So, you end up with a guy who has the talent to be the third best reliever in this bullpen despite flying way under the radar. And pretty much all of that upside is tied back to that 2019 season. In that year, the southpaw pitched to a 3.04 ERA over 47 1⁄3 innings with a 3.11 FIP. Adjusting for park effects, he was 37 percent better than league-average by ERA and 31 percent better by FIP. Put another way, he was among the top 10 percent of pitchers in baseball that year (minimum 40 innings) by both ERA- and FIP-. And he wasn’t just riding one unsustainable skill either, striking out 32 percent while walking eight percent and allowing just five homers. It all tracked.
Last season, as I mentioned, the numbers tanked. Going back to ERA- and FIP-, he was more than 100 percent worse than league-average by ERA and 66 percent worse by FIP. But it was also a grand total of 7 1⁄3 innings. You can throw out that sample under any circumstance, but you can do it even more confidently with a guy who was coming back from COVID. So, the fact that he slid back in 2020 isn’t really all that concerning to me.
What is concerning, though, is that to be confident in Taylor you really have to be confident that 2019 was real. Like I said, nothing about it looked unsustainable, both by the numbers and by just watching him pitch that year. He very much looked the part of an effective reliever that can play a role in a playoff bullpen. On the other hand, he doesn’t really carry a prospect pedigree and was generally more fine than good in the minors. Was 2019 real enough to keep buying in two years later?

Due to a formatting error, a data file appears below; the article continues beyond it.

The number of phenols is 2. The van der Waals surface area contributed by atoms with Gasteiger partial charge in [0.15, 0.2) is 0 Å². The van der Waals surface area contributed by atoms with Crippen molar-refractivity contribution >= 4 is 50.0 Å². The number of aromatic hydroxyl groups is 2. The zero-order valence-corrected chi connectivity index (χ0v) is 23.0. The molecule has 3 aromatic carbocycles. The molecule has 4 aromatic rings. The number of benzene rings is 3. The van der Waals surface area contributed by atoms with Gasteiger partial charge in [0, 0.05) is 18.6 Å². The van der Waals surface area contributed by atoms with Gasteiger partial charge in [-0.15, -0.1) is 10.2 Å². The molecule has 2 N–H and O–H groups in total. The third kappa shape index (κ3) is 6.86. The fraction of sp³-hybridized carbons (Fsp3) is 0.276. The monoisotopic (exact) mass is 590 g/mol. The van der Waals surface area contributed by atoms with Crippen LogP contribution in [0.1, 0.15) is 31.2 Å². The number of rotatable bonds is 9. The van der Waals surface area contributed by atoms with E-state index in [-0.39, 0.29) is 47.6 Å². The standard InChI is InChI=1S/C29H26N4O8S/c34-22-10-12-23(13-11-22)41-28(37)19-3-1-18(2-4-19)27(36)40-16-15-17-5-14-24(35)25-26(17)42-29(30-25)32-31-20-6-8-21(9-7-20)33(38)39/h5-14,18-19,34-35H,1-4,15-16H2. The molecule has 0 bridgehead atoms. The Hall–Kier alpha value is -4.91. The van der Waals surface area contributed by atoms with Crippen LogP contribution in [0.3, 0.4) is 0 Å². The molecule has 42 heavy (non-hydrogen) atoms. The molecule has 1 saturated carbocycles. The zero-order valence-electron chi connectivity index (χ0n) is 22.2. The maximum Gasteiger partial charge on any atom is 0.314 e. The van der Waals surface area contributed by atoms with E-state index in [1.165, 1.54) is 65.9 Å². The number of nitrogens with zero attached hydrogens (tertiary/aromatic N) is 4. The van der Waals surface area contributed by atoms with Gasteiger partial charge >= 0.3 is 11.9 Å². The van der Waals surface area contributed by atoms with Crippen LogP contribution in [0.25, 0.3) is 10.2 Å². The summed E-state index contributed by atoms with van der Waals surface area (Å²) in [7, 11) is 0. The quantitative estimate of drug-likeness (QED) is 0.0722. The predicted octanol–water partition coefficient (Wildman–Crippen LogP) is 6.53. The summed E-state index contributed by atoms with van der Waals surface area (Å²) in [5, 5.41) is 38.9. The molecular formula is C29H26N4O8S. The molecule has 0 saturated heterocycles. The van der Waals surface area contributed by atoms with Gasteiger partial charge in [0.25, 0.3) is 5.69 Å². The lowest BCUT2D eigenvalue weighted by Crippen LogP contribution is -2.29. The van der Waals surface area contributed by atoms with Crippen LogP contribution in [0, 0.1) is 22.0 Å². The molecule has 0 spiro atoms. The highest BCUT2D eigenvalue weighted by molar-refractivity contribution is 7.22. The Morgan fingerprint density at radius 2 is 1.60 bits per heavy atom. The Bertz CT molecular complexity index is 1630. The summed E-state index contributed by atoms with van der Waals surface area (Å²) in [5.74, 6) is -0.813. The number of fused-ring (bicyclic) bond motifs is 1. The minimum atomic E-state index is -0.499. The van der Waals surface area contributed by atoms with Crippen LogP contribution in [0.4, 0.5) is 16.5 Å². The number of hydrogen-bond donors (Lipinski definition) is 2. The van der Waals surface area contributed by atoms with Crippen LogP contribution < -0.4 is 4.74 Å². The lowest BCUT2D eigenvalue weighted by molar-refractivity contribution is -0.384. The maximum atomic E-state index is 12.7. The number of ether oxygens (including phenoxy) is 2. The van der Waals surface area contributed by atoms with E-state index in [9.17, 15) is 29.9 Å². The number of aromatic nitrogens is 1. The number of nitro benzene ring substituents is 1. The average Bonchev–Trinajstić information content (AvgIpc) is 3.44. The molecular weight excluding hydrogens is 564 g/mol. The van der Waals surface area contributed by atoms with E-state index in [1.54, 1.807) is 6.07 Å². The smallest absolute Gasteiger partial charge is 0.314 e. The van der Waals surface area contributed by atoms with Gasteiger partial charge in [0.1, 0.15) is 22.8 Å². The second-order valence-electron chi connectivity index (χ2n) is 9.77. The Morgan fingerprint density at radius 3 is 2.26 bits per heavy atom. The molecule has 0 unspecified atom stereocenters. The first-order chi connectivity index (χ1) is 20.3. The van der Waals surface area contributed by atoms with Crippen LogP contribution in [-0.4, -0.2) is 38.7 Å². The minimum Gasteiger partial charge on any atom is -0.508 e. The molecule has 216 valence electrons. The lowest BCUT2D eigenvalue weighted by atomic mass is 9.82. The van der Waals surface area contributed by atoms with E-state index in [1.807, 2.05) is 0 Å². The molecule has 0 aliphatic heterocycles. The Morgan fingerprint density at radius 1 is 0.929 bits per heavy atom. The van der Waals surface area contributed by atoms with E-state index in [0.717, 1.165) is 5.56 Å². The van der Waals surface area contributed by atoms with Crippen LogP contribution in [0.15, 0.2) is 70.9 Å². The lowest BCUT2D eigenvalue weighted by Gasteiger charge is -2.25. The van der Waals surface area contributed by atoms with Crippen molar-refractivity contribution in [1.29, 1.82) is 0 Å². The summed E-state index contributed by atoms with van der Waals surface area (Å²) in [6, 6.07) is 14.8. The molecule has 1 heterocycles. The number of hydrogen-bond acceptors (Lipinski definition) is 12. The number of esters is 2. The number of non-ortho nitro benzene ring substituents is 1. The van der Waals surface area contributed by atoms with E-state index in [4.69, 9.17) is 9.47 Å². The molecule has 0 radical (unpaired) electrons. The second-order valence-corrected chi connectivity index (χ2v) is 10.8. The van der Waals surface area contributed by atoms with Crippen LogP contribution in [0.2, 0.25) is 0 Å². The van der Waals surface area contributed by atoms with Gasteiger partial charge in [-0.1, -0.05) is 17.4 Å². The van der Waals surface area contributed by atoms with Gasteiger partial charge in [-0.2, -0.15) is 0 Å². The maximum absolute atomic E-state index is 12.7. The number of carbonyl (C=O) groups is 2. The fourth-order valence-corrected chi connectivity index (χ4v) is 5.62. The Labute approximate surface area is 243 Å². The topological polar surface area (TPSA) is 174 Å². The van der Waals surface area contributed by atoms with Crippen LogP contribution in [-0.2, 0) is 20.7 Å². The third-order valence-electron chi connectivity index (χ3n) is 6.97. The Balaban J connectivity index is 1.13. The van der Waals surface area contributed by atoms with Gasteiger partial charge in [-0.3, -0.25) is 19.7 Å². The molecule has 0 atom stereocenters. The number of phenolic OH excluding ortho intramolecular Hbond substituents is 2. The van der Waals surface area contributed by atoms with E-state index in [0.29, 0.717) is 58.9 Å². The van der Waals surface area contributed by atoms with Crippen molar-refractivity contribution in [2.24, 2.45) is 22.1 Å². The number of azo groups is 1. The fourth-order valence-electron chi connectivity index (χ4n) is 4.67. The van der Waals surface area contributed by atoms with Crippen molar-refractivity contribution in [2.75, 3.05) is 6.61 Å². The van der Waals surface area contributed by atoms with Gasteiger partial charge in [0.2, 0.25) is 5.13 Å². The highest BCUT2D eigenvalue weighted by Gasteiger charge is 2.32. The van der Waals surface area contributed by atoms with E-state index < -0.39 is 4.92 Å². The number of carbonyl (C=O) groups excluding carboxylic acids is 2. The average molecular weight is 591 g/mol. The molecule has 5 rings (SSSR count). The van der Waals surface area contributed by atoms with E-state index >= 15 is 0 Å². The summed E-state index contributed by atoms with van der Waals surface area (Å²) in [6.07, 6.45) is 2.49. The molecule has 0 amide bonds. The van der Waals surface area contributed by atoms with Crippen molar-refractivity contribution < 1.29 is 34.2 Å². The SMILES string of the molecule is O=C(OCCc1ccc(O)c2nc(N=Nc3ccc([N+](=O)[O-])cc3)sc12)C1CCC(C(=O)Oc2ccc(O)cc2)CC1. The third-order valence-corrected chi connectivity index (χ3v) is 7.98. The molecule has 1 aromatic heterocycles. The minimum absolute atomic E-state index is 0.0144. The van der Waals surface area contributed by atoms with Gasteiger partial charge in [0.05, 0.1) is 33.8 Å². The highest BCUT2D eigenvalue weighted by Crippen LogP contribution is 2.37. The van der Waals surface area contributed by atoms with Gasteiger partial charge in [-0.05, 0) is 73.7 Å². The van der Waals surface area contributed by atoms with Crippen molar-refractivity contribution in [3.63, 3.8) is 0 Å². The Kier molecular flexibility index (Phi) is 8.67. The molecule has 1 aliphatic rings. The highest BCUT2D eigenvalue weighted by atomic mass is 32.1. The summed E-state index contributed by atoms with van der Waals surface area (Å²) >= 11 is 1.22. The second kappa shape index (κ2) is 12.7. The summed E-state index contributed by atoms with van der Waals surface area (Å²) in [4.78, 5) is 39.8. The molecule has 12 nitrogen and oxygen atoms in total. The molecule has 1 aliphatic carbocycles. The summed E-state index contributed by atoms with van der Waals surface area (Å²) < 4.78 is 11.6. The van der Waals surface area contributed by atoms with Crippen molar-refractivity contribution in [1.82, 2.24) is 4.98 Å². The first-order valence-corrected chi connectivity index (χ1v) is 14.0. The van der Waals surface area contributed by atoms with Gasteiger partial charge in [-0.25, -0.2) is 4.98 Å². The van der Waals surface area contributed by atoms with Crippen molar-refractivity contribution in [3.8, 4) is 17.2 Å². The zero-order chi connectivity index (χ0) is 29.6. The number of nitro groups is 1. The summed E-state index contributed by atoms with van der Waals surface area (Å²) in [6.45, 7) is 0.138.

The key is going to be the slider, which is the best weapon that Taylor has. In 2019, it was one of the very best sliders in baseball. FanGraphs has a metric with which they place value on individual pitches, and they also convert that to a rate stat to even things out between relievers and starters. It’s not a perfect encapsulation as no pitch works in isolation, but among the 298 pitchers who tossed at least 40 innings in 2019, only 22 had a better slider by this metric. The Baseball Savant numbers back that up as well, as he induced whiffs on 48 percent of swings against the offering while allowing a wOBA of just .198, which is on the OBP scale.
Last year, it wasn’t just the overall stat line that fell in his small sample season but also the effectiveness of his slider. Whiffs came at a lower rate, and the amount of break he got on the pitch wasn’t there, leading to a far lower chase rate than he had in 2019. The key for Taylor getting back to the level where he’s pitching late in games again will be if his slider is closer to 2019 or 2020.
The Red Sox are going to need players to exceed expectations this year in all facets of the roster if they are going to surprise people with a playoff run. In the bullpen, they have a lot of options to do just that, but Taylor very well might be my favorite of the group. With the exception of Ryan Brasier, he’s the only one who’s really shown it in the majors, and his downturn last season can be tossed aside for multiple reasons. At the same time, his longer-term track record suggests 2019 could definitely be a fluke, even if it sure didn’t look like it. If he’s going to prove that wrong, he’s going to have to come equipped with that nasty slider yet again.